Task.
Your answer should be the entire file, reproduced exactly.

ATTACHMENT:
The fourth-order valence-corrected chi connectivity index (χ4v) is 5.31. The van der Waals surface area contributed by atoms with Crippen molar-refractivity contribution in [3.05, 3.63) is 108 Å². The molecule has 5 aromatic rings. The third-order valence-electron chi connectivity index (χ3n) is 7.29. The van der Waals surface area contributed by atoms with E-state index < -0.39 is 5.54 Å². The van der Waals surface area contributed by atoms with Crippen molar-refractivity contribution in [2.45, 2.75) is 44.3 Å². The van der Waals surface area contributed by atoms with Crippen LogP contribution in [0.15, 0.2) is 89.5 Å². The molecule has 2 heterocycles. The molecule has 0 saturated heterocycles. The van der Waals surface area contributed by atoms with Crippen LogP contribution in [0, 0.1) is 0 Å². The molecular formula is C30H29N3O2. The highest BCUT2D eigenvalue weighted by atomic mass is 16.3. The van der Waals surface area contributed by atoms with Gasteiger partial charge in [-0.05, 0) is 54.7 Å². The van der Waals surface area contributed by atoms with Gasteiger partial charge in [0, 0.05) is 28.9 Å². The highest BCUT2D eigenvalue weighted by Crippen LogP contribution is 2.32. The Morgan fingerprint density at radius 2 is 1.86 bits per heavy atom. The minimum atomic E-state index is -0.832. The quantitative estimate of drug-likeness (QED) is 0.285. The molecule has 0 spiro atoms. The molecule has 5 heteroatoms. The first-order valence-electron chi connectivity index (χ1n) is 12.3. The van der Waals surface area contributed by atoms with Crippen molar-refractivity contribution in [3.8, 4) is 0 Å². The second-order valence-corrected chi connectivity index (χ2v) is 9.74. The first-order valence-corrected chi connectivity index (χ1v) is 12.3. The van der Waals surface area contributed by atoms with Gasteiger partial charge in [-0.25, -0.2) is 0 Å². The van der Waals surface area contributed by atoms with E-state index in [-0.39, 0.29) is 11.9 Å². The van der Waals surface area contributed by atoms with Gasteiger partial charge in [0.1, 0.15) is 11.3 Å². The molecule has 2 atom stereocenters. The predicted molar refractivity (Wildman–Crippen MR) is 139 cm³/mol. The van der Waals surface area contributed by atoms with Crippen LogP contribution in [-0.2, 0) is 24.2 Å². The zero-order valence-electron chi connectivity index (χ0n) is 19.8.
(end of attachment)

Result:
The fourth-order valence-corrected chi connectivity index (χ4v) is 5.31. The van der Waals surface area contributed by atoms with Crippen molar-refractivity contribution in [3.05, 3.63) is 108 Å². The molecule has 5 aromatic rings. The third-order valence-electron chi connectivity index (χ3n) is 7.29. The van der Waals surface area contributed by atoms with E-state index < -0.39 is 5.54 Å². The van der Waals surface area contributed by atoms with Crippen molar-refractivity contribution in [2.45, 2.75) is 44.3 Å². The van der Waals surface area contributed by atoms with Crippen LogP contribution in [0.15, 0.2) is 89.5 Å². The molecule has 2 heterocycles. The molecule has 0 saturated heterocycles. The van der Waals surface area contributed by atoms with Crippen LogP contribution in [0, 0.1) is 0 Å². The molecular formula is C30H29N3O2. The highest BCUT2D eigenvalue weighted by atomic mass is 16.3. The van der Waals surface area contributed by atoms with Gasteiger partial charge in [-0.05, 0) is 54.7 Å². The van der Waals surface area contributed by atoms with Gasteiger partial charge in [0, 0.05) is 28.9 Å². The highest BCUT2D eigenvalue weighted by Crippen LogP contribution is 2.32. The Morgan fingerprint density at radius 2 is 1.86 bits per heavy atom. The minimum atomic E-state index is -0.832. The quantitative estimate of drug-likeness (QED) is 0.285. The molecule has 0 spiro atoms. The molecule has 5 heteroatoms. The first-order valence-electron chi connectivity index (χ1n) is 12.3. The van der Waals surface area contributed by atoms with Crippen molar-refractivity contribution in [3.8, 4) is 0 Å². The second-order valence-corrected chi connectivity index (χ2v) is 9.74. The first-order valence-corrected chi connectivity index (χ1v) is 12.3. The van der Waals surface area contributed by atoms with Gasteiger partial charge in [-0.25, -0.2) is 0 Å². The van der Waals surface area contributed by atoms with E-state index in [-0.39, 0.29) is 11.9 Å². The van der Waals surface area contributed by atoms with Gasteiger partial charge in [0.1, 0.15) is 11.3 Å². The molecule has 2 atom stereocenters. The predicted molar refractivity (Wildman–Crippen MR) is 139 cm³/mol. The van der Waals surface area contributed by atoms with Crippen LogP contribution in [-0.2, 0) is 24.2 Å². The zero-order valence-electron chi connectivity index (χ0n) is 19.8.